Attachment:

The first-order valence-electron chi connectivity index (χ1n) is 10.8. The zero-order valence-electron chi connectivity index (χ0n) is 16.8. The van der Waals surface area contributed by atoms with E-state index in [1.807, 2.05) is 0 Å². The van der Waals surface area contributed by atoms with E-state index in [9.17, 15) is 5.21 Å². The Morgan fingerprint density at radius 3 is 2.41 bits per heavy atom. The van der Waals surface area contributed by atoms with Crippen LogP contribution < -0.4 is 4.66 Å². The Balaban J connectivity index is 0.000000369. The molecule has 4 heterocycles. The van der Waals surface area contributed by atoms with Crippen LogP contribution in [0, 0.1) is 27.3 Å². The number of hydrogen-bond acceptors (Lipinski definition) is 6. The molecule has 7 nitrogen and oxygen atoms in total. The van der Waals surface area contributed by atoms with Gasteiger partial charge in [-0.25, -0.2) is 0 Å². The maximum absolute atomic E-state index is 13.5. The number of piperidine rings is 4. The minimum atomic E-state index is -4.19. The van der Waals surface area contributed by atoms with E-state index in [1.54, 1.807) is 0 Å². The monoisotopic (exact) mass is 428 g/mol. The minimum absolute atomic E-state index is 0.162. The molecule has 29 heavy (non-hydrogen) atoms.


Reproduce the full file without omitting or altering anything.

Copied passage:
The first-order valence-electron chi connectivity index (χ1n) is 10.8. The zero-order valence-electron chi connectivity index (χ0n) is 16.8. The van der Waals surface area contributed by atoms with E-state index in [1.807, 2.05) is 0 Å². The van der Waals surface area contributed by atoms with E-state index in [9.17, 15) is 5.21 Å². The Morgan fingerprint density at radius 3 is 2.41 bits per heavy atom. The van der Waals surface area contributed by atoms with Crippen LogP contribution < -0.4 is 4.66 Å². The Balaban J connectivity index is 0.000000369. The molecule has 4 heterocycles. The van der Waals surface area contributed by atoms with Crippen LogP contribution in [0, 0.1) is 27.3 Å². The number of hydrogen-bond acceptors (Lipinski definition) is 6. The molecule has 7 nitrogen and oxygen atoms in total. The van der Waals surface area contributed by atoms with Gasteiger partial charge in [-0.25, -0.2) is 0 Å². The maximum absolute atomic E-state index is 13.5. The number of piperidine rings is 4. The minimum atomic E-state index is -4.19. The van der Waals surface area contributed by atoms with E-state index in [1.54, 1.807) is 0 Å². The monoisotopic (exact) mass is 428 g/mol. The minimum absolute atomic E-state index is 0.162. The molecule has 29 heavy (non-hydrogen) atoms.